SAN DIEGO — As migrants continue to wait at the U.S.-Mexico Border, the recently updated CBP One app is still creating issues for asylum seekers.
Luisa Ortiz, who is hoping to seek asylum from Colombia says trying to use the CBP One app has proven complicated because the app consistently won't open for her.
Ortiz told CBS 8 in Spanish that the app keeps freezing. We even tried for ourselves to see if we could help Ortiz in trying to navigate the app. But still, no luck.
A migrant from Venezuela says that the app keeps crashing, for her and all of her fellow Venezuelans who try to use it.
This keeps happening despite the recent announcement that the CBP One app has been updated and is now supposed to be easier to use.
Offering 1,000 appointments a day, an increase from about 740 appointments and also making appointments available 23 hours a day instead of at a designated time, should allow for more flexibility.
But migrant rights activist Pedro Rios of the American Friends Service Committee says the app is still rife with problems, including its lack of language options.
"At this point -- if you don't speak Spanish, English, or Haitian-Creole, they won't be able to use the app -- along with some of the other issues that have come up with it," Rios said.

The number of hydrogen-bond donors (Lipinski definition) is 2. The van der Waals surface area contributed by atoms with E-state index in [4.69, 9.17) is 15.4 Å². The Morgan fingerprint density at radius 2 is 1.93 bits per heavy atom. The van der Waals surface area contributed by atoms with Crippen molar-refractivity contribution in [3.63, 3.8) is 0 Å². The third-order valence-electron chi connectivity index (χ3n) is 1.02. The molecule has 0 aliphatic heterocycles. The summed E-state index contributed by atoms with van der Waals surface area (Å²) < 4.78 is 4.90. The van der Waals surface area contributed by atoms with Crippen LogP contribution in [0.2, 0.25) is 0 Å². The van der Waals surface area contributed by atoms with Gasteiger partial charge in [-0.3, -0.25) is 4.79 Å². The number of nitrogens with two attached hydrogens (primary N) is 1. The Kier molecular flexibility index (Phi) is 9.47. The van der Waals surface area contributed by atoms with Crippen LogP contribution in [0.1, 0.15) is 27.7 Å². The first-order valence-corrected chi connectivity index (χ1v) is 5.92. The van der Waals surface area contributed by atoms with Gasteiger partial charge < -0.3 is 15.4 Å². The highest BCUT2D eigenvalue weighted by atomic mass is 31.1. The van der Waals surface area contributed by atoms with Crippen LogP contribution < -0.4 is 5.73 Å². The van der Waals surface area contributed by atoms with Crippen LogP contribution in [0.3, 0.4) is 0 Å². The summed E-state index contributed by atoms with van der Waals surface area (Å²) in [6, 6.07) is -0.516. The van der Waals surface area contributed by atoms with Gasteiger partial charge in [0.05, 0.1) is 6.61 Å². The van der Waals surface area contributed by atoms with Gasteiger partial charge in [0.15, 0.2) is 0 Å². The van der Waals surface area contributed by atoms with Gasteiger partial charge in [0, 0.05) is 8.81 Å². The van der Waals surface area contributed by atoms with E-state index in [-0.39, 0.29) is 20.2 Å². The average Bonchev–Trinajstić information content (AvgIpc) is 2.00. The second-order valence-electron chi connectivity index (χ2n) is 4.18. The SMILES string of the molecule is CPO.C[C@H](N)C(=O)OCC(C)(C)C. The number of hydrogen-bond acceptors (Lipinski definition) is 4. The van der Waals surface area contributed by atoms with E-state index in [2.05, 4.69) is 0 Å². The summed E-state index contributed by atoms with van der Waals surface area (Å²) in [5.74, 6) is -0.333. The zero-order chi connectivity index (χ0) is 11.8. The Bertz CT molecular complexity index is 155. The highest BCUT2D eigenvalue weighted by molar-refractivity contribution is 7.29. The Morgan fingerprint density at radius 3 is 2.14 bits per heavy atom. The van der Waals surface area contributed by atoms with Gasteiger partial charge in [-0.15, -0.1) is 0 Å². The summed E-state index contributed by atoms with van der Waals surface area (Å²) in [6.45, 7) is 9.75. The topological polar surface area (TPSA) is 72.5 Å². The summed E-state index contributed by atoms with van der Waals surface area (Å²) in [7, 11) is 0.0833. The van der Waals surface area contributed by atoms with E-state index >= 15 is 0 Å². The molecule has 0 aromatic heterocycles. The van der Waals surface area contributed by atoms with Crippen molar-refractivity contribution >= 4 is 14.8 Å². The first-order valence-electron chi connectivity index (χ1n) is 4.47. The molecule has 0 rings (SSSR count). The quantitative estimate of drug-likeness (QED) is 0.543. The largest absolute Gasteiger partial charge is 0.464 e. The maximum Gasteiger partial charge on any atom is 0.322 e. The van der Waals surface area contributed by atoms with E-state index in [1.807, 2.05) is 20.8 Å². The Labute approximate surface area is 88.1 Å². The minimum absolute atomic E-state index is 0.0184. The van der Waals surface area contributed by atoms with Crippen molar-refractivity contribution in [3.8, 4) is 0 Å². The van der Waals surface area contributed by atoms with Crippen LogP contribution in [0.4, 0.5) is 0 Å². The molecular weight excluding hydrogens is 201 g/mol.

One of the major issues: some users with darker complexions said the app does not capture their facial image, blocking them from even being able to register through the app.
"For some individuals with darker skin - not all of them -- it just doesn't capture their image -- and that image is essential in order for them to proceed with their appointments," Rios said.
Meanwhile, many migrants, like Tony from Jamaica remain unaware of the need to use the CBP One app in the first place.
"I just heard about it two days ago. I don't really know about it. And since I've been here I don't have access to the internet for my phone," Tony said.
"My hope is that the Administration realizes that the whole way they are dealing with this. Is just completely out of bounds, it doesn't make sense with how people should be treated who are seeking safe haven in the U.S.," Rios said.
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